Crucially, if you were ordinarily resident with your parents from October 1 of the year before the year of entry to the course — as most undergraduate students are, as it is during their last year of secondary school — then SUSI considers you to be dependent on your parents and your income, if you have any, will be assessed together with your parents’ income or incomes. An allowance is made for your earnings outside of term-time – up to €4,500 – which can be discounted from your total reckonable income.
By contrast, you may be classified as an independent applicant by SUSI if you are aged 23 or over on January 1 of the year your course commences — in this case, January 1, 2018 — and if you live separately from your parents from October 1 of the year prior to your course commencing, in this case October 1, 2017.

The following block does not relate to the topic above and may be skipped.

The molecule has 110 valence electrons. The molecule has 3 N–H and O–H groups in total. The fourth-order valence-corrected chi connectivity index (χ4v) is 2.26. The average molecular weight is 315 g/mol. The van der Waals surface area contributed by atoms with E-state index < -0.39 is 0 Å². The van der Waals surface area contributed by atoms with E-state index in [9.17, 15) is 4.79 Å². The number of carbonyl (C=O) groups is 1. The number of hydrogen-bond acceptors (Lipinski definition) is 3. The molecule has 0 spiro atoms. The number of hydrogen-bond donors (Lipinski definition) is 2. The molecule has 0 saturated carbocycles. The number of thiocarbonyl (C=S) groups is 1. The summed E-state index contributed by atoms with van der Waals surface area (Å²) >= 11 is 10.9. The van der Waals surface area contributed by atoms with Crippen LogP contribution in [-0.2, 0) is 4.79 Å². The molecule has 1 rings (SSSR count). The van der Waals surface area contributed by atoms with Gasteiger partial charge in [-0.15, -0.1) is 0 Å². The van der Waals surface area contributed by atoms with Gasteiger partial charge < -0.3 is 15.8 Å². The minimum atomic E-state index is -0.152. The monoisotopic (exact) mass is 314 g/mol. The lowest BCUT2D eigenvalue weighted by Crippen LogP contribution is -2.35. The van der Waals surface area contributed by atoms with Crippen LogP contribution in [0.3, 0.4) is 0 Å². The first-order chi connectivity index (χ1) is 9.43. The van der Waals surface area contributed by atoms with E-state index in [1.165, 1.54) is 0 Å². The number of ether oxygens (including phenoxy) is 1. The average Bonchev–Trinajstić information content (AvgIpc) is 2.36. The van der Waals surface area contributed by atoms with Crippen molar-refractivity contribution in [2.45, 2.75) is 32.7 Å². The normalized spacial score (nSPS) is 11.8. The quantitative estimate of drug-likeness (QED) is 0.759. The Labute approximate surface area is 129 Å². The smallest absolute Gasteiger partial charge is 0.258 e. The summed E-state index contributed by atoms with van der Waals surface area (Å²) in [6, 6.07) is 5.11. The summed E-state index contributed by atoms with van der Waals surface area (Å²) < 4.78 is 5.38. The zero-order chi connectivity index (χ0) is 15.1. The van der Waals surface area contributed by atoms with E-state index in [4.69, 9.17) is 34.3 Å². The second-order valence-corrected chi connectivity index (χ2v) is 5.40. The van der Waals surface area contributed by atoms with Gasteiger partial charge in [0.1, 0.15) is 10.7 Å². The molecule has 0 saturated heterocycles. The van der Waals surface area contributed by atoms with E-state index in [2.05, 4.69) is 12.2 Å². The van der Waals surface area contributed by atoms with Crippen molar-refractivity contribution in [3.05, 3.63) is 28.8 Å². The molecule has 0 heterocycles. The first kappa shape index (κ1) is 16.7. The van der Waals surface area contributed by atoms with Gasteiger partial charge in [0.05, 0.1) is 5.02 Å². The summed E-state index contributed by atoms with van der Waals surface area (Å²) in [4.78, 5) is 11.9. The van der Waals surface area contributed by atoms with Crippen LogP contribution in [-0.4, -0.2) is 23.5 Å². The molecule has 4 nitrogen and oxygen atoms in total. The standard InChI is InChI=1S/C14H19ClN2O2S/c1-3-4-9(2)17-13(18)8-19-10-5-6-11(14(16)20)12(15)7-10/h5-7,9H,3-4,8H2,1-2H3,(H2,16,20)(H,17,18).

One important aside to note is that the the reckonable income limits for each additional family member who is already enrolled in a full-time course of at least one year duration is €4,830 for the full maintenance grant and €4,670 for the three-part maintenance grant categories. If you are an independent applicant, the family member taken into account is your spouse, civil partner or cohabitant. If you are dependent on your parents, the family members taken into account are your parent(s) and their other dependent children, if applicable.
Finally, to be reclassified from a dependent to an independent applicant you must either:
- progress from further education to higher education, or
- have a three-year break in your studies, or